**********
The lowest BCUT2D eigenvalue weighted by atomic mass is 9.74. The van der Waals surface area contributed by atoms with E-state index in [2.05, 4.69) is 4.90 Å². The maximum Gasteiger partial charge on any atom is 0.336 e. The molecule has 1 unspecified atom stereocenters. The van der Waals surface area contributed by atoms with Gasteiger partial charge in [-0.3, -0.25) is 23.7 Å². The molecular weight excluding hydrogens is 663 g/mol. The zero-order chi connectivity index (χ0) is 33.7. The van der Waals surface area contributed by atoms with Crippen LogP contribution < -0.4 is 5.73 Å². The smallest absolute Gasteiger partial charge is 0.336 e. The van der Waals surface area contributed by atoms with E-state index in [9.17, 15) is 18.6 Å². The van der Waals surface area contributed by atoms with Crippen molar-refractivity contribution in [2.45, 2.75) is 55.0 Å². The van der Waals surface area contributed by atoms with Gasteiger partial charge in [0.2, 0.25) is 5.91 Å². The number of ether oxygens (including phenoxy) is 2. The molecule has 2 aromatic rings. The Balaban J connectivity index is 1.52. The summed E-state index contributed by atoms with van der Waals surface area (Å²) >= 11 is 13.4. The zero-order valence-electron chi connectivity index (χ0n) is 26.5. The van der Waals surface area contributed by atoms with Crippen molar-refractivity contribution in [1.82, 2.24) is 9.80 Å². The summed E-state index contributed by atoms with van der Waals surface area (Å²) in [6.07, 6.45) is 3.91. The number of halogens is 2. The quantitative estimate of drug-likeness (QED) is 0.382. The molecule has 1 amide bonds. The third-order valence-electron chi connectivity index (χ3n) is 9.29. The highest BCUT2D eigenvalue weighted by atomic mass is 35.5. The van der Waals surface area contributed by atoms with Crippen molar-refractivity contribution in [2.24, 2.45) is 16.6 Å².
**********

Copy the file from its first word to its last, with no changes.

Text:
The lowest BCUT2D eigenvalue weighted by atomic mass is 9.74. The van der Waals surface area contributed by atoms with E-state index in [2.05, 4.69) is 4.90 Å². The maximum Gasteiger partial charge on any atom is 0.336 e. The molecule has 1 unspecified atom stereocenters. The van der Waals surface area contributed by atoms with Gasteiger partial charge in [-0.3, -0.25) is 23.7 Å². The molecular weight excluding hydrogens is 663 g/mol. The zero-order chi connectivity index (χ0) is 33.7. The van der Waals surface area contributed by atoms with Crippen LogP contribution < -0.4 is 5.73 Å². The smallest absolute Gasteiger partial charge is 0.336 e. The van der Waals surface area contributed by atoms with E-state index in [9.17, 15) is 18.6 Å². The van der Waals surface area contributed by atoms with Crippen molar-refractivity contribution in [2.45, 2.75) is 55.0 Å². The van der Waals surface area contributed by atoms with Gasteiger partial charge in [0.2, 0.25) is 5.91 Å². The number of ether oxygens (including phenoxy) is 2. The molecule has 2 aromatic rings. The Balaban J connectivity index is 1.52. The summed E-state index contributed by atoms with van der Waals surface area (Å²) >= 11 is 13.4. The zero-order valence-electron chi connectivity index (χ0n) is 26.5. The van der Waals surface area contributed by atoms with Crippen molar-refractivity contribution in [1.82, 2.24) is 9.80 Å². The summed E-state index contributed by atoms with van der Waals surface area (Å²) in [6.07, 6.45) is 3.91. The number of halogens is 2. The quantitative estimate of drug-likeness (QED) is 0.382. The molecule has 1 amide bonds. The third-order valence-electron chi connectivity index (χ3n) is 9.29. The highest BCUT2D eigenvalue weighted by atomic mass is 35.5. The van der Waals surface area contributed by atoms with Crippen molar-refractivity contribution in [2.24, 2.45) is 16.6 Å².